We’ve recently replaced our petrol car with an E.V. – an Electric Vehicle. Electric cars are increasingly common in Orkney. I’m not sure if it’s the size of the island and the corresponding smaller journey distances or the 100% renewable electricity available locally, but they seem to making sense to lots more folk.
The Eureka moment for us was when we worked out that the monthly savings we made from using the much cheaper ‘fuel’, electricity, would essentially pay for the capital cost of the new vehicle.
Zero fuel emissions, less noise pollution, effectively self-financing and a much better, newer vehicle… we were sold!
It’s taken a while to get used to it of course, it’s an automatic gearbox for a start and we have had to adjust our planning to cope with daily charging. Nothing too onerous, a couple of attempts to ride the clutch and stamping on the brake instead aside.
But the best thing about it, is how it has made us drive differently. Having a full tank of petrol is very different from having a full charge. I’m rather embarrassed to admit I had never really given my driving style and subsequent fuel usage much of a thought. I’ve been putting around £30 of petrol in my various cars, every week for the last 20 years, and driving as fast/slow as made sense to me, within the law.
Turns out I’ve likely burnt a lot more fuel than I’ve needed to over the years. In this new electric vehicle, my primary concern has shifted from being ,”get from A-B as fast as possible” to , “get from A-B as efficiently as possible”.
Before you roll your eyes, I understand I could have driven more efficiently in a petrol car, perhaps this is rather obvious?
However, this recent private revelation, has had a profound effect on my thinking regarding much more important area of my life than cars – my creativity & expression.
I realize now, that for years, I have been working on my art projects inefficiently. Every week I’ve been filling my metaphorical gas tank and hoping I get to my destination before my fuel runs out… and I do apologize for beating you over the head with this, but it’s been exhausting.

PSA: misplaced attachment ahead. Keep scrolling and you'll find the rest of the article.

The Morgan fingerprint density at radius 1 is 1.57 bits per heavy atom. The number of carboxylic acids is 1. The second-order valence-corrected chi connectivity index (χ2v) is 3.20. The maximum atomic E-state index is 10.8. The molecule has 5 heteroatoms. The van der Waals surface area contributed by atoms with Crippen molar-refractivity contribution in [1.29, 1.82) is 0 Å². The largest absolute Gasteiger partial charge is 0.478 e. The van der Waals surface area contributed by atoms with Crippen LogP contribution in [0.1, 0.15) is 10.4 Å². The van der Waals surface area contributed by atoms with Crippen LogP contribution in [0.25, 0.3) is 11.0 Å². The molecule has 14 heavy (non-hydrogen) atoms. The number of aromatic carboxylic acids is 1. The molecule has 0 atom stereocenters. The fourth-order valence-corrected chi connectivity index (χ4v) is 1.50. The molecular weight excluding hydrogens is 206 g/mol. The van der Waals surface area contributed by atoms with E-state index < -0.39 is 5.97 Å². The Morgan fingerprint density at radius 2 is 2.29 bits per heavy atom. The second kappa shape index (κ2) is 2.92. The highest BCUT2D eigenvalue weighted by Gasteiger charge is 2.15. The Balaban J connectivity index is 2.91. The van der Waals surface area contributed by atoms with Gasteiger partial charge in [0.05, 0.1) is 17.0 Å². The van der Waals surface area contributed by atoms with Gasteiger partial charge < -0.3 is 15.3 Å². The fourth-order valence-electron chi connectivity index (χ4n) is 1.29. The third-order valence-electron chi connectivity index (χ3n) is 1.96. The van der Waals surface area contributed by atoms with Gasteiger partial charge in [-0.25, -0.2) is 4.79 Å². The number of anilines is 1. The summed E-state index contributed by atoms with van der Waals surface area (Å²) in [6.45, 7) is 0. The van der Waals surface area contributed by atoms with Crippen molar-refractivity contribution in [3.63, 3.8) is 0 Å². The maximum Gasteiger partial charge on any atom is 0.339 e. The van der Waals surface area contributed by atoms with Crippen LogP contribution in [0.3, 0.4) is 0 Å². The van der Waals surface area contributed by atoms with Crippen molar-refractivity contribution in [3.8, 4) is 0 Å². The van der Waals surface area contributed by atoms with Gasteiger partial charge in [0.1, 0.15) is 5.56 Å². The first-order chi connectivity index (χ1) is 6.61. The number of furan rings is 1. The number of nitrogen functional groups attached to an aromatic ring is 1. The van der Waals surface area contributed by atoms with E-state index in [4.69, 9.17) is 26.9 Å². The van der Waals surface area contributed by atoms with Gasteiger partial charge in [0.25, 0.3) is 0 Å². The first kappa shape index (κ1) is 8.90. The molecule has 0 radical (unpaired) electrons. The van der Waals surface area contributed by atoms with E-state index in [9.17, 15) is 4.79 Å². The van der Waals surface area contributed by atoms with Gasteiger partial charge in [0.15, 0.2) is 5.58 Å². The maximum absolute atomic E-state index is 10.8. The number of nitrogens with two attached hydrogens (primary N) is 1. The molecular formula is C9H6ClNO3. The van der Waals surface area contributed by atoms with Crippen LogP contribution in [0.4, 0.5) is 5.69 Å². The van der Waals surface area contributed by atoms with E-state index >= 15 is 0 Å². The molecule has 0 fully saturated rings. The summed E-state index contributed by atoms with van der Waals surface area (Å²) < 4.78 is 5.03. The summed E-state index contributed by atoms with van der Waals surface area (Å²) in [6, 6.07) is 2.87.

Exhausting to the point were I have barely drawn anything for the last year. I felt so flat and worn out with it I decided to take a break from art work.
Being a self employed designer I still had a large amount of client work to service, I couldn’t retreat to a monastery, metaphorical or otherwise – so I did the next best thing, I packed away my pencils and spent my free time during the Orkney winter of 2016/17 on the beaches, with my camera.
An old art friend, Malcom Olva, once told me to seek inspiration in other mediums to get out of the doldrums artistically. Bloody good advice. So I’ve been concentrating on my camera work, investing time and money in assembling a decent kit of photographic equipment and developing a modern workflow. And it’s been great fun, with a lot of very encouraging support from friends new & old and even made a bit of money at it which was entirely unexpected!
About 4 months ago I could feel the need to make marks rising in me again. So started splashing some paint around, nothing too heavy, noodling really.
I also tried a spot of writing, I’ve outlined a couple of stories I’m going to illustrate. One of these needed a lot of polish, so I asked writers Michael Sambrook and Rob Jones to flesh it out. They, of course, ran off down the street with it, kicking in windows as they went, making it so much better than I could have managed on my own. Well done chaps! I’ll be starting to draw that in September, more on that soon.
My most recent project in the last couple of months, which is drawing to a close, has been illustrating a chapter of an academic book written by Laura Watts, Geoffrey Bowker and Cymene Howe, with letters by Rob Jones. A 22 pager, it was a little daunting as a 1st project after a long layoff, but it’s been a great experience, great fun working with such energetic folk via multi-timezone skype.
I’ve rejigged the site a bit too, made it more of a journal – I’m hoping to post longer form pieces of writing and art from here on in, hopefully reflective of a more considered process rather than event/project driven.
We’ll see. Drive carefully friend.